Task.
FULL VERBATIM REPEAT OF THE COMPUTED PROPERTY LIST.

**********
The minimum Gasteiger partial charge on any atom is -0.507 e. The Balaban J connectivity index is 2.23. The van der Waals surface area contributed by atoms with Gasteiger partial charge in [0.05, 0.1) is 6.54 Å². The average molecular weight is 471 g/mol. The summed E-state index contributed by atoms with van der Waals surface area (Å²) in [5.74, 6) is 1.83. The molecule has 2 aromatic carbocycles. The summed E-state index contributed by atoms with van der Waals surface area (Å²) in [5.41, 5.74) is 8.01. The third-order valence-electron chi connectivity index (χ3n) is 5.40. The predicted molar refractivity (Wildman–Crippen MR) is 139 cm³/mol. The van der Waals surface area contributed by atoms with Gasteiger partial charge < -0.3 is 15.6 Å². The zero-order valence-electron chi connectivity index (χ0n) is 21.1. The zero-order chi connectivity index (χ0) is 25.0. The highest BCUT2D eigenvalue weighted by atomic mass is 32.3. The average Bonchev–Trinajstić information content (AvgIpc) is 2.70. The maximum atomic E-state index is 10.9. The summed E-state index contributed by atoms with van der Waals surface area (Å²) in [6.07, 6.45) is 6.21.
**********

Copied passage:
The minimum Gasteiger partial charge on any atom is -0.507 e. The Balaban J connectivity index is 2.23. The van der Waals surface area contributed by atoms with Gasteiger partial charge in [0.05, 0.1) is 6.54 Å². The average molecular weight is 471 g/mol. The summed E-state index contributed by atoms with van der Waals surface area (Å²) in [5.74, 6) is 1.83. The molecule has 2 aromatic carbocycles. The summed E-state index contributed by atoms with van der Waals surface area (Å²) in [5.41, 5.74) is 8.01. The third-order valence-electron chi connectivity index (χ3n) is 5.40. The predicted molar refractivity (Wildman–Crippen MR) is 139 cm³/mol. The van der Waals surface area contributed by atoms with Gasteiger partial charge < -0.3 is 15.6 Å². The zero-order valence-electron chi connectivity index (χ0n) is 21.1. The zero-order chi connectivity index (χ0) is 25.0. The highest BCUT2D eigenvalue weighted by atomic mass is 32.3. The average Bonchev–Trinajstić information content (AvgIpc) is 2.70. The maximum atomic E-state index is 10.9. The summed E-state index contributed by atoms with van der Waals surface area (Å²) in [6.07, 6.45) is 6.21.